Nekkhamma (Sanskrit: नैष्काम्य) is a Pali term translated in English as "renunciation" or "the joy of renunciation", but it can be translated figuratively as "to give up worldly life and lead a holy life", which is "free from lust, craving and desires".
Nekkhamma is found in the first part of the Buddhist Noble Eightfold Path, in the group of 'right intention'. The nekkhamma is the third of the ten perfections used in the Theravada tradition.
In the Pali literature
Renunciation as right intention
In the canon of the Pali, the Buddha explains in a parable the background to his enlightenment. He divided his thoughts into two groups. In the first group were those that corrupted his observations, led to suffering and prevented him from attaining nirvana.
These included thoughts related to the senses, malice and ill will. In the second group were the opposite, such as renunciation, benevolence and non-harmful intentions:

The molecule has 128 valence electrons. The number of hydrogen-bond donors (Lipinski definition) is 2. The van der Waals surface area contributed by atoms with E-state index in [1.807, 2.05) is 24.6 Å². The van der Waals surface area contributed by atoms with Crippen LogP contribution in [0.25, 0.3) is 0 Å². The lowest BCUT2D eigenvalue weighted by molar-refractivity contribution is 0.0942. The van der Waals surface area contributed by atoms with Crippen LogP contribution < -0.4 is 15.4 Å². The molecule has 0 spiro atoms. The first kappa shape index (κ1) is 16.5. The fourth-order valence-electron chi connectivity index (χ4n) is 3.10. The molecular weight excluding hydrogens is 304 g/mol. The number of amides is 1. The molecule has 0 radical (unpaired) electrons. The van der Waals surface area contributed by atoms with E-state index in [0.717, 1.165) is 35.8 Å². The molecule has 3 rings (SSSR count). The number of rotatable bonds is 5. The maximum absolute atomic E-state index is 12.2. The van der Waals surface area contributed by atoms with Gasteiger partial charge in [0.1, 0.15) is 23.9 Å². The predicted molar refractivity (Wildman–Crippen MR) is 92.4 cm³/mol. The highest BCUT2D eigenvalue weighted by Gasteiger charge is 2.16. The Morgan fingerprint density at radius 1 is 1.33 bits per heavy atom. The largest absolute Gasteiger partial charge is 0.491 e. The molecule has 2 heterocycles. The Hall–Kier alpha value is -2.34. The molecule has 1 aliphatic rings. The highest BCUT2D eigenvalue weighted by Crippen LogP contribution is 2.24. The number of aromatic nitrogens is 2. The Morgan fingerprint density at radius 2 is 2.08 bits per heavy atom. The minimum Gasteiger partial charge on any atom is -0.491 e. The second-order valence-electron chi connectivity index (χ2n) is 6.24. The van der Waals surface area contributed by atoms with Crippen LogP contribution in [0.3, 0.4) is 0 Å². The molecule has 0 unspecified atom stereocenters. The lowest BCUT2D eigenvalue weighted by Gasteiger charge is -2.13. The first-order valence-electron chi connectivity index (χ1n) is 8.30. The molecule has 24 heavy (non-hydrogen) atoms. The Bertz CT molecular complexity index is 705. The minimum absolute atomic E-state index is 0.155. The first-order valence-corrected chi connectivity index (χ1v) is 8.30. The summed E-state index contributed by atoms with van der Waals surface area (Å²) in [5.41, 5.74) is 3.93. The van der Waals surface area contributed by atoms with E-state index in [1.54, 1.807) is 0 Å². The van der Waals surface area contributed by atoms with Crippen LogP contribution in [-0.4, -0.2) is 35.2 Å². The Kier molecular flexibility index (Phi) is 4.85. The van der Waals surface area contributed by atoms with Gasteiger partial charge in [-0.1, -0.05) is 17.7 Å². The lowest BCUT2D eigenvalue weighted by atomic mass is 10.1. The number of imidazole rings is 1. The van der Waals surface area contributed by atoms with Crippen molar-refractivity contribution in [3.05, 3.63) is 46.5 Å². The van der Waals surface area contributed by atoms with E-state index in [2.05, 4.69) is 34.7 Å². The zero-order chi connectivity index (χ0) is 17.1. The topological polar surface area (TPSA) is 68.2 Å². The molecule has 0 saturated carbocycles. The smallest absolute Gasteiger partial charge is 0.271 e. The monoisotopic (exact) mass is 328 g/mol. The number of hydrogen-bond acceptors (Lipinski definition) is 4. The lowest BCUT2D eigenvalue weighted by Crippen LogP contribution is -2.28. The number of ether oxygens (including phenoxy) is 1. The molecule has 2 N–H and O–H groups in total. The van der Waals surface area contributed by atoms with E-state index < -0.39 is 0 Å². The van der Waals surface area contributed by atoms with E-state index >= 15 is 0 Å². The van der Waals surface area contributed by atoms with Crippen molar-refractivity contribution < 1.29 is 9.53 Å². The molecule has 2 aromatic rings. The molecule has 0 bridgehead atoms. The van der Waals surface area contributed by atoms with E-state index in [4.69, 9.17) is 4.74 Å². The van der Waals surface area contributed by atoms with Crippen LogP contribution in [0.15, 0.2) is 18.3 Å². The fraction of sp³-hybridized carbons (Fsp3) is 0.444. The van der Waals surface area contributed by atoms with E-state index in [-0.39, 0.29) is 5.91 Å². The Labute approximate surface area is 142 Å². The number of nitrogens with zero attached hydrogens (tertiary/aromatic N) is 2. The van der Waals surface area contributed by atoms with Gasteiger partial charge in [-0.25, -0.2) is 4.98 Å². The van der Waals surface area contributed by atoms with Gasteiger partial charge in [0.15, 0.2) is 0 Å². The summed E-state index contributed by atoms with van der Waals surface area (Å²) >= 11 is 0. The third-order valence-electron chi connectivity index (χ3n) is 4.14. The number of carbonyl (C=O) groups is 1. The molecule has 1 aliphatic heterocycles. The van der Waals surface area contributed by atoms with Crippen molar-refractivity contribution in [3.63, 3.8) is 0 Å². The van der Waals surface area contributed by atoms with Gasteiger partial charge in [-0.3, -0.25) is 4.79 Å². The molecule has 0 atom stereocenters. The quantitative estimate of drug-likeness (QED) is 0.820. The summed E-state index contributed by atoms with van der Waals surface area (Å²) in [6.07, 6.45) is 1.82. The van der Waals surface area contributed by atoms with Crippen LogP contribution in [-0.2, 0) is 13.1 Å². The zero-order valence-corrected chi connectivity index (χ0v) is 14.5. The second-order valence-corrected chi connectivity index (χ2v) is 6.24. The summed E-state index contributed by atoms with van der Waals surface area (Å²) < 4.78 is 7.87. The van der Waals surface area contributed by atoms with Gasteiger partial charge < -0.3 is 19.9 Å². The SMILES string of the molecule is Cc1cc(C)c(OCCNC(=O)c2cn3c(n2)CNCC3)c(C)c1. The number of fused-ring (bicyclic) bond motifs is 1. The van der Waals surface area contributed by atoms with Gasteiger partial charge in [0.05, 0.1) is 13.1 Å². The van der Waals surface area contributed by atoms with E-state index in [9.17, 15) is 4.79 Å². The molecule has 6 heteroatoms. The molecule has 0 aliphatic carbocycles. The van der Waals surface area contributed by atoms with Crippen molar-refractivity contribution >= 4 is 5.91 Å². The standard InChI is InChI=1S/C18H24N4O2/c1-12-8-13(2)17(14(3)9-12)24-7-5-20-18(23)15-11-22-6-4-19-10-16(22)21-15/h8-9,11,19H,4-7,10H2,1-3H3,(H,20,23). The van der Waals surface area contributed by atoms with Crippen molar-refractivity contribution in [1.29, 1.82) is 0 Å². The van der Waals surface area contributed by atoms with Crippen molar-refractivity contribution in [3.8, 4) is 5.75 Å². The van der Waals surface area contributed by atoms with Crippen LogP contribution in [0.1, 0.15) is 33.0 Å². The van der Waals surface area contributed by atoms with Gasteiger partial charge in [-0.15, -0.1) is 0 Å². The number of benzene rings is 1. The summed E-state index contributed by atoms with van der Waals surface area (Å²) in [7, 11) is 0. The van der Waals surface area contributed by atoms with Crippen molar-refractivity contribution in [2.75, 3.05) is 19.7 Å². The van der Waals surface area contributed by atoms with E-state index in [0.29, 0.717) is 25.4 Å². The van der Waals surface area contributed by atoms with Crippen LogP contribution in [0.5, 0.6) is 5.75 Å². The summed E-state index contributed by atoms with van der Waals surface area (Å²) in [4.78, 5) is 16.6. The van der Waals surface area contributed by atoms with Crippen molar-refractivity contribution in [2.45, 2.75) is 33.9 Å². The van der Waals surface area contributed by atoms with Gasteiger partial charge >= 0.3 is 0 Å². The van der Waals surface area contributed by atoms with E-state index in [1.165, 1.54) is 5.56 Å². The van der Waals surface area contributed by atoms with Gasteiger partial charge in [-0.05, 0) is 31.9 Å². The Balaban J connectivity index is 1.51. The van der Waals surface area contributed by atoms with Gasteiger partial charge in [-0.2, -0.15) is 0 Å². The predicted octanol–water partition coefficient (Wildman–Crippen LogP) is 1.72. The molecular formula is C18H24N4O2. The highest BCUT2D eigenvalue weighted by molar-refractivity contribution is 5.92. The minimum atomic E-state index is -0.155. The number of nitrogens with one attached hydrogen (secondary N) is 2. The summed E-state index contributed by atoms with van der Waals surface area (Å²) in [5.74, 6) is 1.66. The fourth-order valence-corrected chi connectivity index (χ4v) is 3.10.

"Whatever a monk thinks or ponders, his mind, his attention will turn in that direction. If a monk continues to keep his thoughts imbued with renunciation, giving up his thoughts full of sensual desires, his mind will turn towards thoughts imbued with renunciation.
If a monk continues to keep his thoughts imbued with benevolent feeling, giving up his thoughts filled with hostile feeling, his mind will turn to thoughts imbued with benevolence.
If a monk continues to keep his thoughts imbued with non-harmful feeling, giving up his thoughts imbued with harmful feeling, his mind will turn to thoughts imbued with non-harmful feeling."
The latter three thought contents - renunciation, benevolence and non-hostile intention - constitute the "right intention" of the noble eightfold path (Pali: samma-sankappa; Sanskrit: samjak-samkalpa).
Renunciation and sensualityElsewhere in the canon the Buddha gives a detailed comparison of the ideas derived from sense-organism (kama) and renunciation (nekkhamma).
Renunciation as bodhisattva practice
In the Pali literature, renunciation is part of the path to enlightenment. In the Buddhavamsa, the Jataka narratives and textual commentaries, renunciation is the third of the ten "perfections" (páramí).